The second thing we do is that we get everybody invested in that 100% goal, we help everybody see their part in that 100% goal. So that way people can't dismiss it and say, well, that's your goal. That's that has nothing to do with me. Instead, everybody owns that vision. That's what the vision story helps you do. The third thing that builders do is that we give that vision even more teeth. By following up that vision with a mission, that mission gets our collective taps into our collective why. And that's what creates that that's what puts the flesh and the meat in the skin on that vision and makes it feel more real. It's not just 100% goal there, it's attached to a very personal y. And that y is what drives us every single day. And that creates a sense of urgency. Then, the other thing that builders do is we align everything to that vision and that mission cluding our core values, right? So we create core values that are aligned to our vision and mission, we align everything in our school to our vision, that 100% goal. And because everything is aligned, everything you do every single day should be moving you towards that goal. And that's what sustains a sense of urgency, because we're not switching contexts, we're not saying Okay, today, I'm gonna work on this. Oh, and then I'm gonna go over here and work for a few minutes on the vision, everything you do every single day, if it's aligned to the vision, it's moving towards the vision, which keeps the vision in front center of the work. And also make sure that everything that you're doing every single day, is is is is is work towards that vision, it keeps that focus there keeps it keeps the sense of urgency there, because the work is moving you you see the progress. 

And then the last thing that the builders do is we create that scorecard. And that scorecard is not about outcomes, as much as it's about actions are our actions moving us towards our goal? Do our actions make a difference. And if you have that alignment, if you make sure that your actions are moving towards your goal, if you are intentional about holding yourself accountable to that goal, you don't have to create urgency. And that's what I want you to keep in mind today, get rid of this leadership, false notion that you have to create a sense of urgency. The work, if it's urgent, comes with built in urgency, your job is not to create urgency, your job is to keep people focused on the right work. Because if they are focused on the right work, they will feel the sense of urgency. And that's a difference between 100% culture and a toxic culture, or a good enough culture. That's a difference between somebody who's a boss, or a leader, and somebody who's a builder. So here's my challenge for you this week, I want you to take a look at your culture. And I want you to see if your culture is driven by a sense of panic, a sense of tension, or true sense of urgency. And if it's not driven by that sense of urgency, then I want you to take a good hard look at how you are building that culture, and what behaviors you're doing that may be creating that panic or that tension, and how you can shift those behaviors to a true sense of urgency. So that's what your job is for this week. If you're not, if you're not creating a culture that has its own built in sense of urgency, then you're going to need to shift your behavior so that people can feel true ownership, a sense of control, and people can be focused on the right work. Because you don't have to create urgency if you get people focused on the right work. That's what creates urgency. That's how you quote unquote, create urgency, like a builder.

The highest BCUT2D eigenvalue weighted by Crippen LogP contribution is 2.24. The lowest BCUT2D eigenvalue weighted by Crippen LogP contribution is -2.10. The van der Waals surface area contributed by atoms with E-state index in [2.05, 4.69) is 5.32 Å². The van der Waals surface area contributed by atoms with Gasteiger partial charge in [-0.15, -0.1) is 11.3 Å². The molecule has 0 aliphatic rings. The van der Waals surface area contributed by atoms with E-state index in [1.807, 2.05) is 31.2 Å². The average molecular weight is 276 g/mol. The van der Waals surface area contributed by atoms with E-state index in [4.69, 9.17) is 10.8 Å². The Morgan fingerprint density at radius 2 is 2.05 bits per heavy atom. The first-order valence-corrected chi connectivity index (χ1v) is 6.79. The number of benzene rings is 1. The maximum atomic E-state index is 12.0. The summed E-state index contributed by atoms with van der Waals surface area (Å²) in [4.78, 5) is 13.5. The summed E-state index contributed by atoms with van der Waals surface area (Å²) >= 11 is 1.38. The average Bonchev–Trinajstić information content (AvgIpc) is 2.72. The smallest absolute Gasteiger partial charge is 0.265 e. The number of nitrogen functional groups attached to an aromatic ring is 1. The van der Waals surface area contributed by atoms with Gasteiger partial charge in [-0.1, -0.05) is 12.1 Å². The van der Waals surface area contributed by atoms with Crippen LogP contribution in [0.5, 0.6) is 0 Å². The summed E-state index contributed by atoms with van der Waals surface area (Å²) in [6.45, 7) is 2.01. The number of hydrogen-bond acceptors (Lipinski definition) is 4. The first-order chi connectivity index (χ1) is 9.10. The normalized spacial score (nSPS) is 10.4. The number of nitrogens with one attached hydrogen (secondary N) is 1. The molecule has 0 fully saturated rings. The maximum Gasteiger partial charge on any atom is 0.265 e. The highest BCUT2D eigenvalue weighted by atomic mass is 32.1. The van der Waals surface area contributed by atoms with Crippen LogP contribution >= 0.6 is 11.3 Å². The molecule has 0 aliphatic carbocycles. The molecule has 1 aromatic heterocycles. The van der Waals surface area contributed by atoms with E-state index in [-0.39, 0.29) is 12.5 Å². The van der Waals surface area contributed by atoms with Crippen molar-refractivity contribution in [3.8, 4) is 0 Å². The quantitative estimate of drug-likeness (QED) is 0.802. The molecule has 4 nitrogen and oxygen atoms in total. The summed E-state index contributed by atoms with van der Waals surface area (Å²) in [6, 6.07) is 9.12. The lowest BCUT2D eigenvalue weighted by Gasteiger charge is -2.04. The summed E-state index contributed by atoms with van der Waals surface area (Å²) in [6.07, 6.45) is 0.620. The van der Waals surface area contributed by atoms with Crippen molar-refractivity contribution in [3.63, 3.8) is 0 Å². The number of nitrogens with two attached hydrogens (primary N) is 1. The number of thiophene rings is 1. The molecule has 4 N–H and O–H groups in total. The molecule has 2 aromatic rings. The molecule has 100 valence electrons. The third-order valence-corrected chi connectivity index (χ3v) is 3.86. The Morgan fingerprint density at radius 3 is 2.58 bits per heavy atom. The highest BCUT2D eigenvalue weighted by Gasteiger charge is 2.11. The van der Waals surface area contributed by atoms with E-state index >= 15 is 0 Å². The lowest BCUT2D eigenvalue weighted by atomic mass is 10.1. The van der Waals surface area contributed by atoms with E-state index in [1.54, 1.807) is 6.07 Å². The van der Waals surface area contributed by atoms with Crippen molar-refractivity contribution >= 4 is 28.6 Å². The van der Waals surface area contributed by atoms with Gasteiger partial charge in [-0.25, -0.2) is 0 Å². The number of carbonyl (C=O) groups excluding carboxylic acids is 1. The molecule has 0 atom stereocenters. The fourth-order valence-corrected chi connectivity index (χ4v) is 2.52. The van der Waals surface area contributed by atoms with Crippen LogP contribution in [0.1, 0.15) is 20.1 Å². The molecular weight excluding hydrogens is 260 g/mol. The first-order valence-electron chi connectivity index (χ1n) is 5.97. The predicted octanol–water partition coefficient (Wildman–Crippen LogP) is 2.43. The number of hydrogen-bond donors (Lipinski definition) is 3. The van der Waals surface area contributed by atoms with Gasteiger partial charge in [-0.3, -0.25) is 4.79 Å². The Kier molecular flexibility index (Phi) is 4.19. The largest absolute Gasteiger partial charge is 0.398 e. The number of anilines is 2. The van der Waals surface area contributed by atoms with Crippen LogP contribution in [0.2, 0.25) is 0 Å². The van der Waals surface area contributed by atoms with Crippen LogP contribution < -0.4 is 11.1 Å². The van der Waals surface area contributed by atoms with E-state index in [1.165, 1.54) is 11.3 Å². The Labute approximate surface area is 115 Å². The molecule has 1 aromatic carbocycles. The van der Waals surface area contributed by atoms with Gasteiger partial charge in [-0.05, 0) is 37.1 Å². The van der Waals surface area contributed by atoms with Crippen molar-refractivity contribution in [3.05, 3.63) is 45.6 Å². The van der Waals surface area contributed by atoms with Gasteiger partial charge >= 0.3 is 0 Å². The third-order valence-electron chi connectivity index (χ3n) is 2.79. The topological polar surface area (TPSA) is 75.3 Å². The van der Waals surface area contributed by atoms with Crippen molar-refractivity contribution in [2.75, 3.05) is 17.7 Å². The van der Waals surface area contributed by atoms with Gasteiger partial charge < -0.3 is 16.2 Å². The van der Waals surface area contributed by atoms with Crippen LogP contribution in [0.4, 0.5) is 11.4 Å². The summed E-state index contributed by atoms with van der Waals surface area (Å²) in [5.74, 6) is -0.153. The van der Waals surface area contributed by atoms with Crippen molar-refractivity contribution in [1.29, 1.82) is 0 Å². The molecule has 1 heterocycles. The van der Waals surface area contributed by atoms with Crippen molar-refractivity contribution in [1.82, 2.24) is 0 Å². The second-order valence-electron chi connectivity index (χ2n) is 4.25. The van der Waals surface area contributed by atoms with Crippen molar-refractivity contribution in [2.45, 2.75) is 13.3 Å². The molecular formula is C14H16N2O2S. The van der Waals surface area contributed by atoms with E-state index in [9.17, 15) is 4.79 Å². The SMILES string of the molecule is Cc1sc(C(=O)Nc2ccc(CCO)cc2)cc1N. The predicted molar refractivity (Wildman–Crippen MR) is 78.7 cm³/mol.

I'll talk to you next time.

Hey, if you're ready to get started being a builder right away, then I want to invite you to join us at builder ship University. It's our exclusive online community for builders just like you where you'll be able to get the exact training that you need to turn your school into a success story right now with the people and resources you already have. Inside. You'll find our best online courses, live trainings with me tons of resources, templates and exemplars and monthly live office hours with me where you can ask me anything and get my help on whatever challenge you're facing right now. If you're tired of hitting obstacle after obstacle and you're sick of tiny little incremental gains each year, if you're ready to make a dramatic difference in your school right now, then you need to Join builders ship University.

 Just go to and get started writing your school success story today.